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As a millennial culture watcher, I am troubled by what I see taking root in the land beyond the church doors and our inability to engage with sincerity and theological lenses.

By Rev. Allie McDougal

As one of the diocese’s newest priests and an Anglican of a mere six years, I often find myself troubled by conversations around church decline, outreach, and evangelism.

These are weighty realities that demand our attention. Yes, decline is palpable and yes, we must do outreach and evangelism. But do we know what’s out there, beyond the walls of our churches?

One of the hurdles to effective outreach and evangelism is that Anglican parishes have been, for the most part, closed ecosystems that possess their own quirks and cultural norms. There can be a steep learning curve for newcomers in our communities – from liturgical norms to coffee hour etiquette.

Most of our churches have been faithfully served for decades by static groups who, prior to the 2040 alarm bells being rung, had not had to examine the accessibility or relevance of their parish life. Because we are in decline, there is a prevailing assumption that the amorphous, ill-defined “secular” world has no need of us and we have nothing to offer them, except perhaps a venue to host grandma and grandpa’s funerals someday. I don’t believe this is true.

The English theological tradition known as Radical Orthodoxy (don’t let the name scare you) theorizes that all of creation participates in the being of God and that this includes the cultural containers through which we create meaning, consciously and unconsciously.

Put another way, it’s God’s universe and we’re all living and making meaning in it.

When we think this way about the entirety of the human experience, the “secular” world is no longer an enemy, but a source of information and insight into the work of God beyond the walls of the church. It also helps Christians see and identify cultural trends that speak to the existential, theological, and spiritual anxieties that underpin the life outside our church walls. While our parish communities may be seen as distinct from their surroundings, we must not forget that the people who these communities are comprised of are also navigating these cultural waters.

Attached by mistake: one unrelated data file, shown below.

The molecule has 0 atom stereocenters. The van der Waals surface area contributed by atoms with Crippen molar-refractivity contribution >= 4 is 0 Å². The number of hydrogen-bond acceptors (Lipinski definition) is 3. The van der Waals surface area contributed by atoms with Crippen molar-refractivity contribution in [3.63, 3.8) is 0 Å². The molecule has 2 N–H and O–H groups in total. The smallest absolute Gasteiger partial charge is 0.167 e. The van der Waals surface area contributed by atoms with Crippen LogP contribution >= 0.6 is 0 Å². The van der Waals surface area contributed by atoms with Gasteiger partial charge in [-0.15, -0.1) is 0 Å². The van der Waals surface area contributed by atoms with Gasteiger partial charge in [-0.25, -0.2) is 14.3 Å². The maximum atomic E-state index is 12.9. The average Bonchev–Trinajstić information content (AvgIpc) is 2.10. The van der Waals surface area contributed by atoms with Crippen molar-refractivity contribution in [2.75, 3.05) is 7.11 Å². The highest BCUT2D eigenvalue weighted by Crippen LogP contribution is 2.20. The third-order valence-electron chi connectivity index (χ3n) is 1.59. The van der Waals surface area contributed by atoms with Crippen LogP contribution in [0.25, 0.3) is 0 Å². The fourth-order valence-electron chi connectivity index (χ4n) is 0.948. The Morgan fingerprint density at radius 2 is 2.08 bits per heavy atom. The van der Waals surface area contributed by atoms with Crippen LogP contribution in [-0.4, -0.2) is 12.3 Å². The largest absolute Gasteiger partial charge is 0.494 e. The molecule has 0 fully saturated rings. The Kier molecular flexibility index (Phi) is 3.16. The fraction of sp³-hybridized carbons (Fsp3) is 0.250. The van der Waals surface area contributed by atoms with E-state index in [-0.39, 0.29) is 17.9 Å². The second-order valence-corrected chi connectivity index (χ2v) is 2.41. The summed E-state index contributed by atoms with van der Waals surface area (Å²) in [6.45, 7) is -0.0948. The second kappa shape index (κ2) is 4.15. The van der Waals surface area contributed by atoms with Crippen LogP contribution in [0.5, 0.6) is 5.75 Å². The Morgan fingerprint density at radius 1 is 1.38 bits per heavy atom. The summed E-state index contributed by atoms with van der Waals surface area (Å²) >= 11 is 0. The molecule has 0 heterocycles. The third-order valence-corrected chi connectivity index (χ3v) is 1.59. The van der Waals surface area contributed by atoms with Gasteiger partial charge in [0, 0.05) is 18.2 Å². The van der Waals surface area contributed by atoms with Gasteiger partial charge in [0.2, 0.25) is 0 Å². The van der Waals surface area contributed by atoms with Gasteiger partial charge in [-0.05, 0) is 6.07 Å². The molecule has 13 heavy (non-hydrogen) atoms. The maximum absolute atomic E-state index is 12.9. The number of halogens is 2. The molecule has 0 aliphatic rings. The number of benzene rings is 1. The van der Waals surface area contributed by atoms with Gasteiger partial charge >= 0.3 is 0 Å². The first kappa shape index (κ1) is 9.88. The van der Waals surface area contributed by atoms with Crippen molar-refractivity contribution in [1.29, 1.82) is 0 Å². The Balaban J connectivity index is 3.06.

Knowing our context, our mission field requires us to pay attention and have curiosity about things that are not normally spoken about in the life of our churches. These subjects might not even be relevant to the people who make up our current membership profile. If we hope to persist in ministry and have a sustainable future as communities of the Christian faith, we must be able to look out and interpret what is being expressed by a normative culture that has rejected the Christendom of the 20th century and embraced new mythologies, messiahs, and rituals.

As a millennial culture watcher, I am troubled by what I see taking root in the land beyond the church doors and our inability to engage with sincerity and theological lenses. Reality TV, TikTok, the “manosphere”, MAiD, inflation, contemporary work culture, pornography, the housing market, social media influencers, mental illness, pop music, and just about everything else under the Sun informs and shapes the state of the human experience, where God is at work, and where the hope of the Gospel is needed.

We don’t know what we don’t know about the rapidly changing world in which we are situated, but once we do know we can be empowered to respond. In the great, diverse landscape of the Church Catholic, we can only be ourselves. There are spiritually rich and profound aspects of our Anglican tradition that can speak new life and bring comfort to the post-pandemic zeitgeist. On our part, the task of cultural engagement requires self-awareness creativity, and courage to step outside of our Huron Anglican comfort zones and gaze into the unknown. This is work cannot be done alone – allow me to share my field notes.

Rev. Allie McDougall is the Curate at St. Paul’s and St. James', Stratford.